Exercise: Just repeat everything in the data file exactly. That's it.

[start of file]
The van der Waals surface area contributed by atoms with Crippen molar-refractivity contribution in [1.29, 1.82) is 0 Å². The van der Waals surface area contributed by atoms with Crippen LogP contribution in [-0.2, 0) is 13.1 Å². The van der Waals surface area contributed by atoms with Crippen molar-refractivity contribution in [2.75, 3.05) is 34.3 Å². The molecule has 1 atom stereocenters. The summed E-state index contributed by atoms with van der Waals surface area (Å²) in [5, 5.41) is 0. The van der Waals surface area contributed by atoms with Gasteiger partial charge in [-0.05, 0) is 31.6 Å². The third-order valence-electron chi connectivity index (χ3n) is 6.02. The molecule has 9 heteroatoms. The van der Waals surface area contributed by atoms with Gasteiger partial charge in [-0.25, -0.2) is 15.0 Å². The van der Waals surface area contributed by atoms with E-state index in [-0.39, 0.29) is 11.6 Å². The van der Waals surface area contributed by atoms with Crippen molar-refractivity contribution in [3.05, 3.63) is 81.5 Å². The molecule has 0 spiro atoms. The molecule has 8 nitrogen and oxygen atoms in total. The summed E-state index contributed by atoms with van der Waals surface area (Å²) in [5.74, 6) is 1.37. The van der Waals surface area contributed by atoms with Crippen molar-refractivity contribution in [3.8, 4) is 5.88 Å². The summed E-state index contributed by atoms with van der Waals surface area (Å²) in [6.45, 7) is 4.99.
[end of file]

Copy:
The van der Waals surface area contributed by atoms with Crippen molar-refractivity contribution in [1.29, 1.82) is 0 Å². The van der Waals surface area contributed by atoms with Crippen LogP contribution in [-0.2, 0) is 13.1 Å². The van der Waals surface area contributed by atoms with Crippen molar-refractivity contribution in [2.75, 3.05) is 34.3 Å². The molecule has 1 atom stereocenters. The summed E-state index contributed by atoms with van der Waals surface area (Å²) in [5, 5.41) is 0. The van der Waals surface area contributed by atoms with Gasteiger partial charge in [-0.05, 0) is 31.6 Å². The third-order valence-electron chi connectivity index (χ3n) is 6.02. The molecule has 9 heteroatoms. The van der Waals surface area contributed by atoms with Gasteiger partial charge in [-0.25, -0.2) is 15.0 Å². The van der Waals surface area contributed by atoms with E-state index in [-0.39, 0.29) is 11.6 Å². The van der Waals surface area contributed by atoms with Crippen molar-refractivity contribution in [3.05, 3.63) is 81.5 Å². The molecule has 0 spiro atoms. The molecule has 8 nitrogen and oxygen atoms in total. The summed E-state index contributed by atoms with van der Waals surface area (Å²) in [5.74, 6) is 1.37. The van der Waals surface area contributed by atoms with Crippen molar-refractivity contribution in [3.8, 4) is 5.88 Å². The summed E-state index contributed by atoms with van der Waals surface area (Å²) in [6.45, 7) is 4.99.